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Vasyl Ivanchuk vs Ruslan Ponomariov
FIDE World Championship Tournament (2001/02), Moscow RUS, rd 4, Jan-19
Queen's Gambit Accepted: Central Variation. Alekhine System (D20)  ·  1/2-1/2



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Kibitzer's Corner
Premium Chessgames Member
  Sneaky: <Game 4 – Saturday January 19 For the public it was an exciting game (though Ponomariov later criticised it for "low quality"). Playing with the black pieces, the 18-year-old castled queenside and threw everything he had at the white king. The spectators discussing the game live on the Fritz7 server certainly expected a win for Ponomariov, but Ivanchuk defended cold-bloodedly and won a pawn. For a while he pressed for a win, but on move 50 the game ended in a draw by repetition.>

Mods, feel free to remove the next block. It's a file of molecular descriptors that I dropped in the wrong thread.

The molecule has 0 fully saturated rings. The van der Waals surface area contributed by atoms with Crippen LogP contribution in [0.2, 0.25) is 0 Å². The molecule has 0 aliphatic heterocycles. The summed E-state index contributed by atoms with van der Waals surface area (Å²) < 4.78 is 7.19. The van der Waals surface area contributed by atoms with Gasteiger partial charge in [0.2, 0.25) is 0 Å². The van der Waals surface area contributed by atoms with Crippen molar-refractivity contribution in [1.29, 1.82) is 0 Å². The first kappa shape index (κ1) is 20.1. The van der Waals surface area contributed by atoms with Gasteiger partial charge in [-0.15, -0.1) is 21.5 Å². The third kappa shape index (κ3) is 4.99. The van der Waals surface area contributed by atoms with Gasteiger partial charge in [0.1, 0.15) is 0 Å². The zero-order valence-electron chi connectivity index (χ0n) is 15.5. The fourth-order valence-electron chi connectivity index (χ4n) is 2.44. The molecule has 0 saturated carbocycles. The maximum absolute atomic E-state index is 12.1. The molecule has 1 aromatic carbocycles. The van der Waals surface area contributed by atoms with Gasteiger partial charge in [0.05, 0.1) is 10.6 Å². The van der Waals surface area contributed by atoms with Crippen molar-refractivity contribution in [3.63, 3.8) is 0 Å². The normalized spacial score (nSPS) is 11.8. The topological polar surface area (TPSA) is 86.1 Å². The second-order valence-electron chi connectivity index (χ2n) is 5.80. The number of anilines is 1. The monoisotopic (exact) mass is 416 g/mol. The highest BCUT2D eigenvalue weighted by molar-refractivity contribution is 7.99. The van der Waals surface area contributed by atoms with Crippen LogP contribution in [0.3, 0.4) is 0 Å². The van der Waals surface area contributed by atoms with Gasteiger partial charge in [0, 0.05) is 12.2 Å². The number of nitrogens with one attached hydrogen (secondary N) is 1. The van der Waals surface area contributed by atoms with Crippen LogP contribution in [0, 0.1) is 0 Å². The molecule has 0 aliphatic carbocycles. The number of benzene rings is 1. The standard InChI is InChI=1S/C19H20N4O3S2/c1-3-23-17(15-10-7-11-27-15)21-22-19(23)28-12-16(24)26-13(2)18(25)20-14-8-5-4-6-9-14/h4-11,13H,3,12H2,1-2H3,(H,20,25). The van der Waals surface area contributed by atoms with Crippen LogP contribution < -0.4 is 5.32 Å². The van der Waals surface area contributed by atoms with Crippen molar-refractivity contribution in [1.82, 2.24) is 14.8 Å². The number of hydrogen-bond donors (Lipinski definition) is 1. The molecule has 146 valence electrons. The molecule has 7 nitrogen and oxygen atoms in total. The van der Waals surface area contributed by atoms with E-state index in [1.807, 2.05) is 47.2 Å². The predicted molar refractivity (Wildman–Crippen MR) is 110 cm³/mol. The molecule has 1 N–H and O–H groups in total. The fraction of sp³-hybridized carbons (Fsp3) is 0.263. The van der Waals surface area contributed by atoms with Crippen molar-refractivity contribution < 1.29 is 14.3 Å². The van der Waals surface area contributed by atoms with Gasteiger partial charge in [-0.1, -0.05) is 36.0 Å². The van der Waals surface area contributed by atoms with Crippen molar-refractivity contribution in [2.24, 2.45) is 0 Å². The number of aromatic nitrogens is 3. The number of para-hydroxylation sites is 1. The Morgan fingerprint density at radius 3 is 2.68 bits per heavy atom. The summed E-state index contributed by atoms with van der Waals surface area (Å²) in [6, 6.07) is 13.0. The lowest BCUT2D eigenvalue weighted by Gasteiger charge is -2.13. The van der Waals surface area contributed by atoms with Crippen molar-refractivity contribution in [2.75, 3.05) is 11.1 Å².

Premium Chessgames Member
  plang: In game 2 Ivanchuk had played 6 Bd3 and had missed a win in an exciting, hard fought game that would have tied the match; here he varied with 6 Bb3. The setup that Black uses in this line is similar to what Black uses in the main line of the Four Pawns Attack of the Alekhines Defense. 11 Qc1 was a new move; 11 a3 and 11 Bc2 had been played previously. White got nothing out of the opening and after 14 Qd2?! Black took over the initiative starting a kingside attack. After 26 gxf? White was in trouble; 26 Rxcf3 would have been better. 28 Rg1..Rg2! would have been strong for Black but Ivanchuk's 28 f4 weakened the d5-h1 diagonal. Ponomariov could have played the powerful shot 28..Ne3! (but missed it) when White would have been down material after 29 Qxe3..Nc4 30 Qxd3..Nxd2 31 Bd3..Nxf1 32 Rxf1 and thus would have been resigned to 29 Rf3..Nxc2 30 Bxc2..Rg2 when Black would have been clearly better. Instead after 28..Rg2? 29 Rf3 (Ponomariov overlooked this defense) Black's attacking chances were gone and the h-pawn was a liability. Ivanchuk, in turn, also missed a win: 46 g4..fxg+ 47 Kxg4..Kxb5 48 Kh5..Bxb4 49 Kg6..Bxc3 50 Nxc3+..Kb4 51 Nxd5+..exd 52 f5; instead after 46 Be1? the game quickly ended in a repetition.

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